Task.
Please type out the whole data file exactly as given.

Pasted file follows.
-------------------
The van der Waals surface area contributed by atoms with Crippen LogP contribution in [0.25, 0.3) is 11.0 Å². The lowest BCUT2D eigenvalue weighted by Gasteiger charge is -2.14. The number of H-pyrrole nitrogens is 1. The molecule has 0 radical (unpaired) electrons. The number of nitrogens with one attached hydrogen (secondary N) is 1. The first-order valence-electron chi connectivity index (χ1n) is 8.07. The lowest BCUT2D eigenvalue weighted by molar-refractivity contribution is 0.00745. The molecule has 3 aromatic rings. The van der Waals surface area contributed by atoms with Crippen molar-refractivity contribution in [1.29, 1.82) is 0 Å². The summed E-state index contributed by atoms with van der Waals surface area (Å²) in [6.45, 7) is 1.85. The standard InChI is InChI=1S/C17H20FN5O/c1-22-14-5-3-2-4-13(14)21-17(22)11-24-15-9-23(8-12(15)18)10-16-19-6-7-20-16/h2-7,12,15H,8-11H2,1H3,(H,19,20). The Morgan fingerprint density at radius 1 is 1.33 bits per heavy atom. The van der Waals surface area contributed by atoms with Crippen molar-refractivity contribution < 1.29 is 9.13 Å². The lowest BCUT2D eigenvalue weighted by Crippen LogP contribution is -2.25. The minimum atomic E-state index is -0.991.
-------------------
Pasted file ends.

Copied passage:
The van der Waals surface area contributed by atoms with Crippen LogP contribution in [0.25, 0.3) is 11.0 Å². The lowest BCUT2D eigenvalue weighted by Gasteiger charge is -2.14. The number of H-pyrrole nitrogens is 1. The molecule has 0 radical (unpaired) electrons. The number of nitrogens with one attached hydrogen (secondary N) is 1. The first-order valence-electron chi connectivity index (χ1n) is 8.07. The lowest BCUT2D eigenvalue weighted by molar-refractivity contribution is 0.00745. The molecule has 3 aromatic rings. The van der Waals surface area contributed by atoms with Crippen molar-refractivity contribution in [1.29, 1.82) is 0 Å². The summed E-state index contributed by atoms with van der Waals surface area (Å²) in [6.45, 7) is 1.85. The standard InChI is InChI=1S/C17H20FN5O/c1-22-14-5-3-2-4-13(14)21-17(22)11-24-15-9-23(8-12(15)18)10-16-19-6-7-20-16/h2-7,12,15H,8-11H2,1H3,(H,19,20). The Morgan fingerprint density at radius 1 is 1.33 bits per heavy atom. The van der Waals surface area contributed by atoms with Crippen molar-refractivity contribution < 1.29 is 9.13 Å². The lowest BCUT2D eigenvalue weighted by Crippen LogP contribution is -2.25. The minimum atomic E-state index is -0.991.